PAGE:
• 82% of in-house marketers worldwide use basic segmentation in their email marketing strategy
  • Behavior-based triggers are a real-time way for marketers to send relevant emails
  • Advanced marketers are starting to experiment with dynamic email content

The entire report is availbale for download here.

E-Mail Marketing Marketing, General

Programmatic Advertising: What You Need to Know

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Programmatic advertising is a system of real-time automatic bidding on digital advertising inventory. It allows the advertiser the opportunity to show an ad, such as a banner, to a specific, targeted customer within a specific context.

The market for programmatic advertising has been almost breathtaking in its rate of growth. In a recent forecast, eMarketer estimated that almost four out of every five U.S. digital display dollars will transact through programmatic advertising. By the end of 2019, that share will rise to 84 percent.

B2B programmatic advertising is equally on the rise. According to a study conducted for Dun & Bradstreet, 63 percent of B2B marketers currently buy advertising programmatically and almost two-thirds said they plan to increase their spending on programmatic in 2018.

For an industrial marketer, B2B programmatic advertising can be especially effective when the target user comes from specialty sites (such as GlobalSpec.com). The users are identified by their cookies—without personal identification, of course—and can be recognized and addressed outside of the target site.

Before you dive in head first, make sure you’re familiar with how programmatic advertising works, as well as the benefits and potential challenges.

How Programmatic Advertising Works

  1. Advertisers work with publishers to determine target groups and to bid for available advertising inventory.
  2. A visitor arrives on a web page and the page publisher auctions off an ad impression.
  3. Among advertisers who compete for that space, the one willing to bid the most wins.
  4. A complex yet extremely efficient set of algorithms automates the bidding process and the display of ads.
  5. The ad is delivered to the user in real time as the page loads.
  6. The hoped-for outcome is the user clicking on the targeted ad and converting.

Benefits of Programmatic Advertising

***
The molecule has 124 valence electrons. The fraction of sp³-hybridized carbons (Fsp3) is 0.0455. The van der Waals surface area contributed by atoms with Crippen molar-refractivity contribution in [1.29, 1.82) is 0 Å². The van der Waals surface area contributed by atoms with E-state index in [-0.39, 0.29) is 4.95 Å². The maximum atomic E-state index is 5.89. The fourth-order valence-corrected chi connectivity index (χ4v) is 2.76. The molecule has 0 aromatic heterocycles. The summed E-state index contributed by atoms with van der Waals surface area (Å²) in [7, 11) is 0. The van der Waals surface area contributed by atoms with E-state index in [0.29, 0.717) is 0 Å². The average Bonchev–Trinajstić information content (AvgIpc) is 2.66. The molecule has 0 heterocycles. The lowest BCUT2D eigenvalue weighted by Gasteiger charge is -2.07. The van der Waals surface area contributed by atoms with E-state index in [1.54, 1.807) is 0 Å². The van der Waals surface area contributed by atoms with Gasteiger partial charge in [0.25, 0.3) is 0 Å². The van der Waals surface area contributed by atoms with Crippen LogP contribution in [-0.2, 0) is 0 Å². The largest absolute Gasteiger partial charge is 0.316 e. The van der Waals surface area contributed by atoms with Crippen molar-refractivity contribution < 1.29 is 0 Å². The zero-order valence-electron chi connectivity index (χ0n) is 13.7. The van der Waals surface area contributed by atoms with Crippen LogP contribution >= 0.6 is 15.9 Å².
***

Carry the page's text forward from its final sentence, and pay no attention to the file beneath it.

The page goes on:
• Media buying is simple, cost-effective, and highly-targeted.
  • The human element of matching inventory to an advertiser’s stated target audience is removed from the equation. Instead, highly efficient automation handles the matching by leveraging real-time customer data and analytics.
  • Advertisers pay only for discrete impressions, rather than a package of impressions, based on their bid thresholds.
  • People can be better targeted because bids for advertising inventory are based on the user/visitor, not on the environment or websites. This increases the ability to target the right user at the right time in the right environment.

A Word of Caution

Advertisers love the convenience of buying media programmatically, but that doesn’t mean the programmatic space is free of challenges. You should be aware of the following:

  • Advertisers have less control over where their ads are placed, because programmatic advertising targets a specific user, not a specific website. Even when brands think they know where they’re running ads, they may not totally ever know. There have been several high-profile cases where brands have suffered after their ads were shown on sites considered inappropriate or offensive to certain groups.
  • Ads that are counted as seen by your target audience could have been registered by bots, reducing the actual occurrences of your ad reaching your audience.
  • Some agencies that buy ad inventory for their clients also own the programmatic platforms for ad bidding and delivery, causing a possible lack of transparency.

To avoid these potential pitfalls, make sure you work with a reputable media partner for programmatic advertising. Ask your media partner about their expertise in your sector, their ability to connect you to your target audience, and the makeup of their network of websites where your ads will appear.

For more information about programmatic marketing to reach engineers and technical professionals,

Marketing, General Programmatic Advertising

Why Video and Social Media Are a Perfect Match

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Video is growing in use and importance among technical professionals of all ages. Fifty-nine percent use YouTube or other video sharing websites for work-related purposes, an increase of 18 percent from two years ago, according to the upcoming “2018 Social Media Use in the Industrial Sector” research report by IEEE GlobalSpec.

One of the best ways to gain attention for your videos is through social media. Social networks favor video in their algorithms, knowing that this rich content is preferred by their users. In addition, social media allows your audience to easily share your videos with their colleagues and friends.

Video on social media is also an excellent way to connect with the millennial engineer. More millennials than older engineers use social media for work-related purposes, and they are more likely to watch how-to videos/tutorials and training videos on YouTube or other video sharing websites.

According to Forbes, millennials will make up roughly 50 percent of the workforce in the United States by 2020 and 75 percent of the global workforce by 2030. It’s a market you can’t afford to miss out on.

Check out our best advice on how to incorporate video into your social media marketing strategy.